The War On Drugs has come a long way during their tenure, through lineup swaps and subtle sound adjustments. The project is very much Adam Granduciel's baby, despite the frequent (and irrelevant) press notes about the (arguably) more well-known Kurt Vile, or the lack of him. The pair continue to collaborate, and Granduciel frequently plays in Kurt's touring band, but it's not important here. What is important is that The War On Drugs has managed to craft one of the finest bits of Americana-twinged Philly rock of the year.
is a salty slab of meat, cooked until tender and maintaining consistency in ways that very few rock bands can claim; reverberated, fuzzy, vintage feeling, and yet still clearly charismatic and progressive. With the swagger of Springstein and the effortless cool of whatever buzz band is racking up iTunes playcounts on Hipster Runoff (for mockery or other), Granduciel straddles the line between classic American rock and roll and music fit for the tightly packed club, a brilliant combination in an otherwise stale genre of ambient nostalgia. And Granduciel's voice, a husky low tenor, is the perfect crust on the tracks, his timbre is already buried deep in the collective conscious of Americana. The crux of "Black Water Falls" feels as appropriate as any to highlight his best qualities, but honestly, it's everywhere (except the instrumentals like "The Animator").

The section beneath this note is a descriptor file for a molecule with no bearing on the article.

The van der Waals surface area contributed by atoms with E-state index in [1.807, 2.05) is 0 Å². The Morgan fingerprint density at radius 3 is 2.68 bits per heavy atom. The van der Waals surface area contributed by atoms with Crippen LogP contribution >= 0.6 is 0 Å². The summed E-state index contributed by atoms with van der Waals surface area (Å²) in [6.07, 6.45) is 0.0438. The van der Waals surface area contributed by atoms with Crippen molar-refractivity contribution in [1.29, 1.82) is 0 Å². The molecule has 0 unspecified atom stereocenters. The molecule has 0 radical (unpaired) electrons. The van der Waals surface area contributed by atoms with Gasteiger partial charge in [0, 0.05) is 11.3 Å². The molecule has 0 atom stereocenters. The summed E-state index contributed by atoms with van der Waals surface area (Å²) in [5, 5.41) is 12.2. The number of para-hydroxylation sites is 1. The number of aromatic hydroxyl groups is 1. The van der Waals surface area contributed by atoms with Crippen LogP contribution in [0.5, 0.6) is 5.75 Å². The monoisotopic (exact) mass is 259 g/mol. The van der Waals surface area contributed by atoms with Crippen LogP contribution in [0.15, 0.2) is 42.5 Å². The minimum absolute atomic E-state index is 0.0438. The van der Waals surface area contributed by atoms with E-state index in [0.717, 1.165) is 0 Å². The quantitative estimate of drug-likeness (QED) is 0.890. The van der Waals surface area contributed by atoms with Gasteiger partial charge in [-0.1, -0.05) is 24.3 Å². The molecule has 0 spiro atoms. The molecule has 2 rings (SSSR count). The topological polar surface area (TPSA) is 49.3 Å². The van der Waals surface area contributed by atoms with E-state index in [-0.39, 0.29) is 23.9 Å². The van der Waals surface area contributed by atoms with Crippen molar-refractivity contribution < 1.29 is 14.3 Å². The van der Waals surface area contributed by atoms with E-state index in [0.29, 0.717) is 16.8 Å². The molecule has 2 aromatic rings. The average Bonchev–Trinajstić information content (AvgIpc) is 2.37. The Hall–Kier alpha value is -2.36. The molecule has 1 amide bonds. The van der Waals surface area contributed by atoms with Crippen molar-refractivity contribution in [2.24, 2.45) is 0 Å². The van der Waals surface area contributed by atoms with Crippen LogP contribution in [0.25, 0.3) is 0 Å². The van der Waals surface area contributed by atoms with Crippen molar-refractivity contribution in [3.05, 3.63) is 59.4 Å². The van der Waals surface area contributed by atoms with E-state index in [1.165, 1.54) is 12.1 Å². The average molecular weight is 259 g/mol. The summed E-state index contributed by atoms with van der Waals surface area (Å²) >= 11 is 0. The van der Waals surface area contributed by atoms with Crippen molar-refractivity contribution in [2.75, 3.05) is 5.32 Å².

Granduciel doesn't skimp on the details. Each track has been worked and reworked to perfection, despite a entire genre of slackers who'd rather slap some reverb on the whole thing and call it a stylistic choice. The transcendent "Your Love Is Calling My Name" is a kaleidoscope of tracks, as detailed as a classical painting. And yet somehow, Slave Ambient
seems to float by, like an amorphous wash of sound that wordlessly captures the best parts of America's back catalog, and fast-forwards them into a fresh and frenetic sound. "Baby Missles" is the best capture of this feeling, a side-to-side dance appropriate feet-shaker that brings together as many images of Molly Ringwold dancing on the library table as you can handle.
By the end of the collection, the fuzzy recurring "City" motif all of a sudden feels as epic as any other clear chord progression, like a popular '80s tune after some tape was warped, only The War On Drugs get that old/new sound by building it from scratch. Hard work pays off.
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MP3: "Baby Missles"